Alleviation of allergic conjunctivitis by (±)5(6)-dihydroxy-8Z,11Z,14Z,17Z-eicosatetraenoic acid in mice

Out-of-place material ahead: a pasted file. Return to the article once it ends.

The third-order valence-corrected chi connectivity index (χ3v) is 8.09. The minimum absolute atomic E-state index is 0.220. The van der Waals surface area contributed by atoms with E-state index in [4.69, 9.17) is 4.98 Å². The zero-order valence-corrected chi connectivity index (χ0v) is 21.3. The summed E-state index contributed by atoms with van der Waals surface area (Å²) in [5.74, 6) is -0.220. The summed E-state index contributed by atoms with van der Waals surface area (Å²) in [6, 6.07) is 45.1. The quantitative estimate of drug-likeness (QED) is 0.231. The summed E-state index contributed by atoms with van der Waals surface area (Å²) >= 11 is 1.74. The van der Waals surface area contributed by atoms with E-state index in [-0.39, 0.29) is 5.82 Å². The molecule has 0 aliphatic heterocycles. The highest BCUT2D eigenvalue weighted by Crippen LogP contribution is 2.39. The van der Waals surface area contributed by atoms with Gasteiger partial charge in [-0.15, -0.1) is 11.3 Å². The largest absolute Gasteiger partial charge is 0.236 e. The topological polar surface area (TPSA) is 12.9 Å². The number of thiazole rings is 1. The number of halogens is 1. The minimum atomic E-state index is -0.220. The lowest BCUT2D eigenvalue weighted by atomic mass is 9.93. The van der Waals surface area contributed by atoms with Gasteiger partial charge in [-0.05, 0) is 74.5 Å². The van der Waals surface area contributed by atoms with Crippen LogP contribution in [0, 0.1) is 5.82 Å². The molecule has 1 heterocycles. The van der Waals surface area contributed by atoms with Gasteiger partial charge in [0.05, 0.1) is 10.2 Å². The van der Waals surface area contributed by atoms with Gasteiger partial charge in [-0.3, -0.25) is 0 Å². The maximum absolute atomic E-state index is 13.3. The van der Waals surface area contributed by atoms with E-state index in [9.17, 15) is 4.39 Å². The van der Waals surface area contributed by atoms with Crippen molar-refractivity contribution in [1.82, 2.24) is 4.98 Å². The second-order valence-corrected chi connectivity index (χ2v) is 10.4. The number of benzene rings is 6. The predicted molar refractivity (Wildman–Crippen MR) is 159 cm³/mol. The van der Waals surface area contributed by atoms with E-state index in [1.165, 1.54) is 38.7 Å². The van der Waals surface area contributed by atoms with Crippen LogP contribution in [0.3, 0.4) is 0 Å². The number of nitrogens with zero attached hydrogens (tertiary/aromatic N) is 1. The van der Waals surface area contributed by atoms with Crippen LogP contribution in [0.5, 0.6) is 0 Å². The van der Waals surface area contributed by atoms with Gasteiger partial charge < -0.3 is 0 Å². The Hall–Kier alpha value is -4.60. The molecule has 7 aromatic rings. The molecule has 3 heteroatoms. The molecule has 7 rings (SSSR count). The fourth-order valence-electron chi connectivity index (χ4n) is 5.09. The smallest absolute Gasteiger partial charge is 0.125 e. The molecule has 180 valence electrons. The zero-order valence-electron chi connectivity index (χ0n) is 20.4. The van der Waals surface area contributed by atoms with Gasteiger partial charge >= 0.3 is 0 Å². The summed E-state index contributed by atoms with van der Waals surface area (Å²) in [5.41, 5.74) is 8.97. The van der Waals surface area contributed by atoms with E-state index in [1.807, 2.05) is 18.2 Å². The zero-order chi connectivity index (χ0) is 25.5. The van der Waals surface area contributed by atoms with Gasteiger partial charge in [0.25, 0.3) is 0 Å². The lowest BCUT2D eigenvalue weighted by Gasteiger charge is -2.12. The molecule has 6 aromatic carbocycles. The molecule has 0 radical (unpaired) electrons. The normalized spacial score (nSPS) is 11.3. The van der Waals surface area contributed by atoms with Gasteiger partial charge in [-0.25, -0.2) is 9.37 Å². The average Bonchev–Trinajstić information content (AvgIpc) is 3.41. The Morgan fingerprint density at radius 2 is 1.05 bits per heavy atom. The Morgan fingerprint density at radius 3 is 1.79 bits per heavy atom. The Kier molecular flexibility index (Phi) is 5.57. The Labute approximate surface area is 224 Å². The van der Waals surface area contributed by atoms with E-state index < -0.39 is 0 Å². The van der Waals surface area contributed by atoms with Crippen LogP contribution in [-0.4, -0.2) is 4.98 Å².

Background: Allergic conjunctivitis (AC) is a common ophthalmologic disorder that causes symptoms that often reduces a patient’s quality of life (QOL). We investigated the effects of the eicosapentaenoic acid metabolite (±)5(6)-dihydroxy-8Z,11Z,14Z,17Z-eicosatetraenoic acid ((±)5(6)-DiHETE) on AC using a mouse model. Methods: BALB/c mice were sensitized with two injections of short ragweed pollen in alum, challenged fifth with pollen in eyedrops. The clinical signs and tear volume were evaluated at 15 min after the final challenge. Histamine-induced ocular inflammation model was prepared by instilling histamine onto the surface of the eye. Fifteen minutes after histamine application, tear volume was measured using the Schirmer tear test. Miles assay was performed to investigate vascular permeability. To cause scratching behavior 10 μg of serotonin was injected in the cheek. Results: Repeated topical application of pollen induced conjunctivitis, accompanied by eyelid edema and tearing in mice. Pollen application typically degranulates mast cells and recruits eosinophils to the conjunctiva. Intraperitoneal administration of 300 μg/kg of (±)5(6)-DiHETE significantly inhibited pollen-induced symptoms. The administration of (±)5(6)-DiHETE also attenuated mast cell degranulation and eosinophil infiltration into the conjunctiva. To assess the effects of (±)5(6)-DiHETE on the downstream pathway of mast cell activation in AC, we used a histamine-induced ocular inflammation model. Topical application of 4 μg/eye histamine caused eyelid edema and tearing and increased vascular permeability, as indicated by Evans blue dye extravasation. Intraperitoneal administration of 300 μg/kg or topical administration of 1 μg/eye (±)5(6)-DiHETE inhibited histamine-induced manifestations. Finally, we assessed the effects of (±)5(6)-DiHETE on itching. An intradermal injection of 10 μg serotonin in the cheek caused scratching behavior in mice. Intraperitoneal administration of 300 μg/kg (±)5(6)-DiHETE significantly inhibited serotonin-induced scratching. Conclusion: Thus, (±)5(6)-DiHETE treatment broadly suppressed AC pathology and could be a novel treatment option for AC.